At first glance it might seem like Disney’s Big Hero 6 is just another animated movie. In fact, even when you’re watching it, it’s easy to take the animated world for granted, and not even realize just how vast and detailed it is–thanks to Hyperion.
When Disney created the movie Tangled it was considered to be a technological marvel because of how well it could render the physics of Rapunzel’s hair. Hyperion can render the entire movie Tangled from scratch in only 10 days. What’s more impressive is that Disney developers created Hyperion while Big Hero 6 was in production.
I wrote about the impact of Hyperion on Big Hero 6 in this blog post:
Like millions of other movie-goers, I took my kids to see Disney’s latest animated adventure, Big Hero 6. To be honest, I went to see Big Hero 6, and I took the kids along so it wouldn’t seem awkward. The big screen adaptation of a relatively obscure Marvel comics series is a great movie that I highly recommend. One of the things that makes it so awesome, though, is the technology that went into creating it—namely the Hyperion rendering system.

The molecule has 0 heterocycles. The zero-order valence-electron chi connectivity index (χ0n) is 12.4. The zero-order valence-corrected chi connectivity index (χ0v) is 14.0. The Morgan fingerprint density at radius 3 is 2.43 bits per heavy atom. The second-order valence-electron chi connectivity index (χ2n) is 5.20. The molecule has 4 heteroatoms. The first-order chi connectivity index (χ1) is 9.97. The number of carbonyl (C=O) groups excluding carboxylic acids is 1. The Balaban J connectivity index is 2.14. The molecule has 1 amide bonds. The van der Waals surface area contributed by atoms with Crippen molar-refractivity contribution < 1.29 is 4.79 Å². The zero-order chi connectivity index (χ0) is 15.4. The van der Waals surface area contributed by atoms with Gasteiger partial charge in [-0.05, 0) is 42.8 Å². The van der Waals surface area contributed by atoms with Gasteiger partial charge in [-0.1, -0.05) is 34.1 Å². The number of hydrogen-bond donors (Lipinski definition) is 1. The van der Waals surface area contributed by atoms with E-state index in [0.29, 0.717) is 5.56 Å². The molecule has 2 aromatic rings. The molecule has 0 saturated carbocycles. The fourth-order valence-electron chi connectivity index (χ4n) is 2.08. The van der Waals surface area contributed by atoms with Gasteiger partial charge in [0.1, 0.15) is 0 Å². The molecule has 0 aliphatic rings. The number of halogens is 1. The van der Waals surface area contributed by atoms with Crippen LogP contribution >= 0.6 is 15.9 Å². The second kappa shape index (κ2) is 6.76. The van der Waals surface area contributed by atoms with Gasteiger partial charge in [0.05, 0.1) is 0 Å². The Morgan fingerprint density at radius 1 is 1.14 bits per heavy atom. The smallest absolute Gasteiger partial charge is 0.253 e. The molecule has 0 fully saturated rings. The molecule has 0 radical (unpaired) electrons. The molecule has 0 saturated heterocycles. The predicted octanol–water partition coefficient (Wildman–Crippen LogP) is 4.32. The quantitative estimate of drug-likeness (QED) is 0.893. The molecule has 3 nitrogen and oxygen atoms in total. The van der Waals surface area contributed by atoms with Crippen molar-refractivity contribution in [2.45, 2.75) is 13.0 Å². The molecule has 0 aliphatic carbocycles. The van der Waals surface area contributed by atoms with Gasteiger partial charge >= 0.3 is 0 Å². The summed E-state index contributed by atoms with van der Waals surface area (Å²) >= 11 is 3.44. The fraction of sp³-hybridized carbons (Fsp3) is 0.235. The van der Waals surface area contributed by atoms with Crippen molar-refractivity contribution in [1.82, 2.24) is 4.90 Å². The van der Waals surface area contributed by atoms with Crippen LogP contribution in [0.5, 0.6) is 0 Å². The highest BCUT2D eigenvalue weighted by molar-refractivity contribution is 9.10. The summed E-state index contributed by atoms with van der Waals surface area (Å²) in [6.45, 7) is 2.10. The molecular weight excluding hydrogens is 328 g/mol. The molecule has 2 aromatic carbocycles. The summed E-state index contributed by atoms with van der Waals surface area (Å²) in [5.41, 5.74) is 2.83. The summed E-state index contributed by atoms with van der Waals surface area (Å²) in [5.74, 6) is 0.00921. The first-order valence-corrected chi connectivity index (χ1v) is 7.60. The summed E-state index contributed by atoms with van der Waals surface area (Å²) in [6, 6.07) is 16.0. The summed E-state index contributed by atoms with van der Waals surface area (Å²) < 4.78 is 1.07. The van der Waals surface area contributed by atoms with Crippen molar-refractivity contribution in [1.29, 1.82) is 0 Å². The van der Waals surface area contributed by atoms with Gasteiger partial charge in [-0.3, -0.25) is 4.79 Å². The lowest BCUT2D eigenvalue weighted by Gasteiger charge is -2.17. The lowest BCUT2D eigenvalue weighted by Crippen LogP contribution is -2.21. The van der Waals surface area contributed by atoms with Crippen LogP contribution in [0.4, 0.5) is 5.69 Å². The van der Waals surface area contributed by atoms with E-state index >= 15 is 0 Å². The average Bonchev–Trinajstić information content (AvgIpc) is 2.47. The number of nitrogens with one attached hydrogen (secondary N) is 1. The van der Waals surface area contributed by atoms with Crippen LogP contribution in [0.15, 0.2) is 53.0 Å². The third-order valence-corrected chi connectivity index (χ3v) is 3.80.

I had a chance recently to speak with Hank Driskill, technical supervisor for Big Hero 6, about Hyperion, and the role cutting edge technology played in bringing the story to life. Hyperion is only one of about 50 or 60 brand new technologies that were created just for Big Hero 6, but Hyperion is arguably the most important one. Driskill told me it was a scary leap. “Rendering engines are a big component that are crucial to getting frames on film.”
One of the most interesting things about developing the movie using Hyperion is the risk that was involved. Hyperion did not exist when production began. Disney literally (the actual version of literally—not the new definition that actually means figuratively) developed Hyperion as Big Hero 6 was being produced. Throughout production, Disney had a backup—a Plan B—to revert to existing rendering technologies if Hyperion didn’t work out.
Check out the complete story on Forbes: The Amazing Technology Behind Disney’s Big Hero 6.